The river broadened now at Madam's Cove. There was a great roaring in the main channel beyond, where the river was vexed by rocky falls; inside the cove there was little water left except in the straight channel that led to the landing-place and quaint heavy-timbered boat-house. From the shore a grassy avenue went winding up to the house above. Against the northwestern sky the old home of the Wallingfords looked sad and lonely; its windows were like anxious eyes that followed the river's course toward a dark sea where its master had gone adventuring.
Mary stood on land, looking back the way she had come; her heart was beating fast, but it was not from any effort of fighting against wind or tide. She did not know why she began to remember with strange vividness the solemn pageant of Judge Wallingford's funeral, which had followed the water highway from Portsmouth, one summer evening, on the flood tide. It was only six years before, when she was already the young and anxious mistress of her brother's house, careful and troubled about many things like Martha, in spite of her gentler name. She had looked out of an upper window to see the black procession of boats with slow-moving oars come curving and winding across the bay; the muffled black of mourning trailed from the sides; there were soldiers of the judge's regiment, sitting straight in their bright uniforms, for pallbearers, and they sounded a solemn tap of drum as they came.
They drew nearer: the large coffin with its tasseled pall, the long train of boats which followed filled with sorrowing friends, - the President of the Province and many of the chief men, - had all passed slowly by.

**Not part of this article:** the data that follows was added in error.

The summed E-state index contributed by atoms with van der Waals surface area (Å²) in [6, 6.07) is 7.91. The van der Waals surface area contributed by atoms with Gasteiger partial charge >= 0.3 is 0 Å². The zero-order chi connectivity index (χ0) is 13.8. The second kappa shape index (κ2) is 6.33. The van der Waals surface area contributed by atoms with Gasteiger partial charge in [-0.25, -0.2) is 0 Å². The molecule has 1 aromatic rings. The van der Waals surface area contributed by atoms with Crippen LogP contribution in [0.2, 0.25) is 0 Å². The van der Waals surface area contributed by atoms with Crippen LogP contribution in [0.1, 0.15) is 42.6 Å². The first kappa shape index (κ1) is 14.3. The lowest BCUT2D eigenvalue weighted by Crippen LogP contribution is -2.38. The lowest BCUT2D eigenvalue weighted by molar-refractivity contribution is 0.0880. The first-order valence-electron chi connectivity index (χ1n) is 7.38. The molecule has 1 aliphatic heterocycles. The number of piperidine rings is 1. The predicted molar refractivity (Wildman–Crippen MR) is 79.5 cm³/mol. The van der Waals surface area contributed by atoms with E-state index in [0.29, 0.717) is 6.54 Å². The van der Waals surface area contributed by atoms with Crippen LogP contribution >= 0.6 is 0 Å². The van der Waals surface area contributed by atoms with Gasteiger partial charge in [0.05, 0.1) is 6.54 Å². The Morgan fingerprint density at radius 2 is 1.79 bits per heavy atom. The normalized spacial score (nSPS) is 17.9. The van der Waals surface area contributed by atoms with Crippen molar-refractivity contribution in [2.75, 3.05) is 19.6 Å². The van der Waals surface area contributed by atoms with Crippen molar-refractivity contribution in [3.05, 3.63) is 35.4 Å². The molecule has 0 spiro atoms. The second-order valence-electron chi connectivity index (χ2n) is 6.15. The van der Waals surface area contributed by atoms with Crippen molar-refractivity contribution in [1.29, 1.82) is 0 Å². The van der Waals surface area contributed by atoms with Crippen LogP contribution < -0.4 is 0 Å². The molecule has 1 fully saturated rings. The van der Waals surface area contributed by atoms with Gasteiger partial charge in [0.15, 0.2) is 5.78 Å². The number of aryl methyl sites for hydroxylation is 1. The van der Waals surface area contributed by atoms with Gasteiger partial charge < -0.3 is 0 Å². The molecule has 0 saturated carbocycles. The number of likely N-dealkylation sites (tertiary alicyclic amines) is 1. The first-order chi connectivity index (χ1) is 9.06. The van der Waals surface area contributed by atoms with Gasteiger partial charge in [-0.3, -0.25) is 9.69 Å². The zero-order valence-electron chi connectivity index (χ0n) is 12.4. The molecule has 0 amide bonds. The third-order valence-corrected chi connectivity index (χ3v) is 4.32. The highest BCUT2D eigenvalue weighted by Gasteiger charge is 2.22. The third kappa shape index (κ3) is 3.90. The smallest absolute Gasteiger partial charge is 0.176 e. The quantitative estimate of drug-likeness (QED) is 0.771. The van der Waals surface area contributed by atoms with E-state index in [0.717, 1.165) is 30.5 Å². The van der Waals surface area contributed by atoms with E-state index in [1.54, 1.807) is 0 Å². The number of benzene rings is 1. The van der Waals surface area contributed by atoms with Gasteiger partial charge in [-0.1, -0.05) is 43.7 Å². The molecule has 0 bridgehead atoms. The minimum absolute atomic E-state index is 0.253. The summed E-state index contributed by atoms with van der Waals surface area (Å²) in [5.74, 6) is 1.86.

The tears rushed to Mary's eyes, that day, when she saw her brother's serious young head among the elder gentlemen, and close beside him was the fair tear-reddened face and blond uncovered hair of the fatherless son. Roger Wallingford was but a boy then; his father had been the kind friend and generous founder of all her brother's fortunes. She remembered how she had thanked him from a grateful heart, and meant to be unsparing in her service and unfailing in duty toward the good man's widow and son. They had read prayers for him in the Queen's Chapel at Portsmouth; they were but bringing him to his own plot of ground in Somersworth, at eventide, and Mary Hamilton prayed for him out of a full heart as his funeral went by. The color came in her young cheeks at the remembrance. What had she dared to do, what responsibility had she not taken upon her now? She was but an ignorant girl, and driven by the whip of Fate. A strange enthusiasm, for which she could not in this dark moment defend herself, had led her on. It was like the moment of helpless agony that comes with a bad dream.
She turned again and faced the house; and the house, like a great conscious creature on the hillside, seemed to wait for her quietly and with patience. She was standing on Wallingford's ground, and bent upon a most difficult errand. There was neither any wish for escape, in her heart, nor any thought of it, and yet for one moment she trembled as if the wind shook her as it shook the naked trees. Then she went her way, young and strong-footed, up the long slope. It was one of the strange symbolic correspondences of life that her path led steadily up the hill.